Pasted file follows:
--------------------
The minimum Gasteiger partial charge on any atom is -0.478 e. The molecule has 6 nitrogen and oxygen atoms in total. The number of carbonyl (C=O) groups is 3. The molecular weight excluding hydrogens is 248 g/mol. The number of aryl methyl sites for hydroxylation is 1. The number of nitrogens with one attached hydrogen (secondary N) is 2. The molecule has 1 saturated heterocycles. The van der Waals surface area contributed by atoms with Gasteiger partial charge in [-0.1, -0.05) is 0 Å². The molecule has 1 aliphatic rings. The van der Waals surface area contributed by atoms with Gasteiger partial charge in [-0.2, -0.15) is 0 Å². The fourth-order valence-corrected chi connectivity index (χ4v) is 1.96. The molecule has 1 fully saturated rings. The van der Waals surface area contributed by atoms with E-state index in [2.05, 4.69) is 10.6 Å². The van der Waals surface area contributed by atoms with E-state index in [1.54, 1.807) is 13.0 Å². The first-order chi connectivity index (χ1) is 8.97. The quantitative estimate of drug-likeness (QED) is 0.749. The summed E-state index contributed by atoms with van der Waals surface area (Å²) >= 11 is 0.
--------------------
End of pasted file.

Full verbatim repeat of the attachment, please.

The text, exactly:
The minimum Gasteiger partial charge on any atom is -0.478 e. The molecule has 6 nitrogen and oxygen atoms in total. The number of carbonyl (C=O) groups is 3. The molecular weight excluding hydrogens is 248 g/mol. The number of aryl methyl sites for hydroxylation is 1. The number of nitrogens with one attached hydrogen (secondary N) is 2. The molecule has 1 saturated heterocycles. The van der Waals surface area contributed by atoms with Gasteiger partial charge in [-0.1, -0.05) is 0 Å². The molecule has 1 aliphatic rings. The van der Waals surface area contributed by atoms with Gasteiger partial charge in [-0.2, -0.15) is 0 Å². The fourth-order valence-corrected chi connectivity index (χ4v) is 1.96. The molecule has 1 fully saturated rings. The van der Waals surface area contributed by atoms with E-state index in [2.05, 4.69) is 10.6 Å². The van der Waals surface area contributed by atoms with E-state index in [1.54, 1.807) is 13.0 Å². The first-order chi connectivity index (χ1) is 8.97. The quantitative estimate of drug-likeness (QED) is 0.749. The summed E-state index contributed by atoms with van der Waals surface area (Å²) >= 11 is 0.